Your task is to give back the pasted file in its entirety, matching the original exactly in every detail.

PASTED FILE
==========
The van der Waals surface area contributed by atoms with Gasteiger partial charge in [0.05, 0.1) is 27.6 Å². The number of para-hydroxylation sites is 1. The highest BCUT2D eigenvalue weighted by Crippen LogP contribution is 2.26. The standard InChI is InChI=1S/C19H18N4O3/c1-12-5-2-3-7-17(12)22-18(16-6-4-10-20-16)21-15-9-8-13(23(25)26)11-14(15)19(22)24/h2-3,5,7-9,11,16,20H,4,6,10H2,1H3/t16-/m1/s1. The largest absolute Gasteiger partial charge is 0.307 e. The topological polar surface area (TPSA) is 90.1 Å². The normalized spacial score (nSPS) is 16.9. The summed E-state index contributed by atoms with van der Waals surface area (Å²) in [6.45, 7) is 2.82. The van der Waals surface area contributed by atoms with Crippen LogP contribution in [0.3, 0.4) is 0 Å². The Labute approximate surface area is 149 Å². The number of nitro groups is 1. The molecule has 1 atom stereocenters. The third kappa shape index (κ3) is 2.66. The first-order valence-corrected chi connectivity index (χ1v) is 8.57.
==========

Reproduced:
The van der Waals surface area contributed by atoms with Gasteiger partial charge in [0.05, 0.1) is 27.6 Å². The number of para-hydroxylation sites is 1. The highest BCUT2D eigenvalue weighted by Crippen LogP contribution is 2.26. The standard InChI is InChI=1S/C19H18N4O3/c1-12-5-2-3-7-17(12)22-18(16-6-4-10-20-16)21-15-9-8-13(23(25)26)11-14(15)19(22)24/h2-3,5,7-9,11,16,20H,4,6,10H2,1H3/t16-/m1/s1. The largest absolute Gasteiger partial charge is 0.307 e. The topological polar surface area (TPSA) is 90.1 Å². The normalized spacial score (nSPS) is 16.9. The summed E-state index contributed by atoms with van der Waals surface area (Å²) in [6.45, 7) is 2.82. The van der Waals surface area contributed by atoms with Crippen LogP contribution in [0.3, 0.4) is 0 Å². The Labute approximate surface area is 149 Å². The number of nitro groups is 1. The molecule has 1 atom stereocenters. The third kappa shape index (κ3) is 2.66. The first-order valence-corrected chi connectivity index (χ1v) is 8.57.